A few months ago, Melissa Anderson Sweazy emailed us with an interesting idea, which gave birth to the weekly “suggestion box” feature that we’ve added to our blog. It’s the weekly discussion topic and your opinions and ideas for new thinking about Memphis.

As a result of her email, we asked Melissa to elaborate on her idea – which is a great one – and to send it to us as the prototype for this feature. In the interim, she’s given birth, which definitely changes your perspective on the city’s challenges, but she’s been kind enough to follow through with the post that we requested from her.

Here it is, and we welcome yours:

Keeping And Attracting Creatives
One of the best blogs about Memphis is written by a Californian (well, “Fearless VK” was a West Coaster until nearly a year ago when she made the decision to leave one of the most cosmopolitan cities in the world for a place still struggling to fit its big city classification).

And since her move, she’s been a surprisingly passionate and eloquent defender of a city plagued by a seemingly endless litany of troubles. I’ve been a close watcher of her blog as a Memphian-turned-Californian who also moved back nearly a year ago., and I’ve been impressed by her take on our city as the Little Engine That Could. Because, I suspect like her, I want to believe I made the right decision to come back.

Most recently she tackled the idea of “authenticity,” a label used by those seeking to describe what Memphis has that other cities lack. While I won’t delve into the semantics of her argument – but you should – it got me thinking. To me, Memphis’ “authenticity” – its music cred, smoky divebars and fried soul food are representative of what I feel could be Memphis’s unofficial slogan: “It’s great for a weekend, but you wouldn’t want to live here.”

Quality, Not Just Family and Affordability

I want people to want to live here.

I want the Fearless Vks of the world who are looking for an affordable, fun and progressive place to live to be able to realistically consider Memphis beyond just the “affordable.” (I’ll be honest – “affordable” and “family in town” were the only two reasons I agreed to move back.)

And how can we coax those slippery subjects of Richard Florida’s The Rise of the Creative Class to flock here? I’d like the city to invite them to tell us how.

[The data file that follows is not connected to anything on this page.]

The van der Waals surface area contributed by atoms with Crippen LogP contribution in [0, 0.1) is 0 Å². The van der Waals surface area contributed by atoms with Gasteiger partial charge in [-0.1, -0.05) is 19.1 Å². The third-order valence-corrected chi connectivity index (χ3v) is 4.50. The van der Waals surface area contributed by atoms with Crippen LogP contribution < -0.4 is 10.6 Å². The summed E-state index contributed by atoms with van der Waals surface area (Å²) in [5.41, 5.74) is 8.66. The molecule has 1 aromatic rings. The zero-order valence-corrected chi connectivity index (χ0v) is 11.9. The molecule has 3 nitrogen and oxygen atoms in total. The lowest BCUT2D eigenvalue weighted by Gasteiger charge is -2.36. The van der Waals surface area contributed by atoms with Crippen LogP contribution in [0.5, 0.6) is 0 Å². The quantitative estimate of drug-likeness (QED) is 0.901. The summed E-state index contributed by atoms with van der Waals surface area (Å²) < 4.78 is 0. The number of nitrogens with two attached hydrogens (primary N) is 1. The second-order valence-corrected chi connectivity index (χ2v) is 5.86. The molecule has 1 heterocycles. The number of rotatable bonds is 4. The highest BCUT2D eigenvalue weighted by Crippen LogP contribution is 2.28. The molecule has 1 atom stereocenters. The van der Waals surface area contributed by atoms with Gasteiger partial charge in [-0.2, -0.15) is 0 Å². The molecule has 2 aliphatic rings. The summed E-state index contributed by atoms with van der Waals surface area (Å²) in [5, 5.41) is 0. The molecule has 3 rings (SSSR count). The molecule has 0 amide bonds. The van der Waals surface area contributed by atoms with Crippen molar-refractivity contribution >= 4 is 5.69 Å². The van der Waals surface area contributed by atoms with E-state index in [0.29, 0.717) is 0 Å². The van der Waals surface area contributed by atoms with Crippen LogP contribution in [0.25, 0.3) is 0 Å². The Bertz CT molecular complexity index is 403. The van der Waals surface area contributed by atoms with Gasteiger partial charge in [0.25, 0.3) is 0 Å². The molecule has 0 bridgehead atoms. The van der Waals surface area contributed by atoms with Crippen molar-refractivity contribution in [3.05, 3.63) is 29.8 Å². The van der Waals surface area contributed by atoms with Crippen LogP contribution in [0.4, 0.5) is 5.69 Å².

The Suggestion

My idea for the suggestion box of the week?

I think the city should sponsor an international design competition that combines Memphis’s “authenticity” with the city it has the potential to become. It would be like the innovative Paducah Artist Relocation program, except the living/work spaces would be the target.

Take a stretch of urban blight, or the Brewery, the Harahan Bridge – the sky’s the limit when you are daydreaming out loud – and invite those willing to create a space that combines Memphis’ strengths with the city it aspires to be.

Integrated Working and Living

For example: a live/work space that includes a cooking school with a restaurant staffed entirely by students. With a nod to green/non-impact design, the building would feature a rooftop vegetable/herb garden that would provide local ingredients for the restaurant in addition to making it energy efficient. The cooking school would offer classes for children, the restaurant a heart-healthy spin on southern classics.

Another example: The Brewery would house a smoke-free concert venue/production facility that would feature local artists and broadcast a weekly series a la Austin City Limits.

I’m not suggesting that Memphis needs to become a San Francisco or Los Angeles to succeed. But cherry picking and applying what makes those cities attractive – access to top notch entertainment, advances in environmentally-friendly technology, outdoor greenways – ahem, not a $50 million stadium overhaul – could be the first step toward keeping our “creative class” close to home.